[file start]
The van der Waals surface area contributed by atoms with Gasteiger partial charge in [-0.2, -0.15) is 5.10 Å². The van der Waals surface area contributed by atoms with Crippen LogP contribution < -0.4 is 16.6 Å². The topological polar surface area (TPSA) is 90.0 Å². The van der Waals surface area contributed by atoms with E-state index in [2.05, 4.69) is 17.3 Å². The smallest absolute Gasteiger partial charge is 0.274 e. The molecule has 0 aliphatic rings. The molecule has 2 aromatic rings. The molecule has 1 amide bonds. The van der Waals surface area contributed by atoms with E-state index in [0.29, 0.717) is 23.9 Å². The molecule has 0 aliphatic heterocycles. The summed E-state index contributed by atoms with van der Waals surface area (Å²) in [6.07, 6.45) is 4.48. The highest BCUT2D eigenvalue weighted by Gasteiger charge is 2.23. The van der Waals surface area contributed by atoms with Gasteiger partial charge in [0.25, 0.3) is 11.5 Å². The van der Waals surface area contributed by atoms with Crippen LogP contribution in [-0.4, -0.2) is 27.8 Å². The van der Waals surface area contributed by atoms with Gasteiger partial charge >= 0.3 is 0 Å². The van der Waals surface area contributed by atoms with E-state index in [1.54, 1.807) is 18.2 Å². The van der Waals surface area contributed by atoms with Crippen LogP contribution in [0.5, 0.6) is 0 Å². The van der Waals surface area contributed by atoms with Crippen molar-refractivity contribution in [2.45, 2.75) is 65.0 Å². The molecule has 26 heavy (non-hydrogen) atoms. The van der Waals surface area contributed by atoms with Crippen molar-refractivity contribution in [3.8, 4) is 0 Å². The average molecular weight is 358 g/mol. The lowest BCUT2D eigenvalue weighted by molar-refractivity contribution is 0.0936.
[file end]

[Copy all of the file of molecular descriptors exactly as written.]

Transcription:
The van der Waals surface area contributed by atoms with Gasteiger partial charge in [-0.2, -0.15) is 5.10 Å². The van der Waals surface area contributed by atoms with Crippen LogP contribution < -0.4 is 16.6 Å². The topological polar surface area (TPSA) is 90.0 Å². The van der Waals surface area contributed by atoms with E-state index in [2.05, 4.69) is 17.3 Å². The smallest absolute Gasteiger partial charge is 0.274 e. The molecule has 0 aliphatic rings. The molecule has 2 aromatic rings. The molecule has 1 amide bonds. The van der Waals surface area contributed by atoms with E-state index in [0.29, 0.717) is 23.9 Å². The molecule has 0 aliphatic heterocycles. The summed E-state index contributed by atoms with van der Waals surface area (Å²) in [6.07, 6.45) is 4.48. The highest BCUT2D eigenvalue weighted by Gasteiger charge is 2.23. The van der Waals surface area contributed by atoms with Gasteiger partial charge in [0.25, 0.3) is 11.5 Å². The van der Waals surface area contributed by atoms with Crippen LogP contribution in [-0.4, -0.2) is 27.8 Å². The van der Waals surface area contributed by atoms with Gasteiger partial charge >= 0.3 is 0 Å². The van der Waals surface area contributed by atoms with E-state index in [1.54, 1.807) is 18.2 Å². The van der Waals surface area contributed by atoms with Crippen LogP contribution in [0.5, 0.6) is 0 Å². The van der Waals surface area contributed by atoms with Crippen molar-refractivity contribution in [2.45, 2.75) is 65.0 Å². The molecule has 26 heavy (non-hydrogen) atoms. The van der Waals surface area contributed by atoms with Crippen molar-refractivity contribution in [3.8, 4) is 0 Å². The average molecular weight is 358 g/mol. The lowest BCUT2D eigenvalue weighted by molar-refractivity contribution is 0.0936.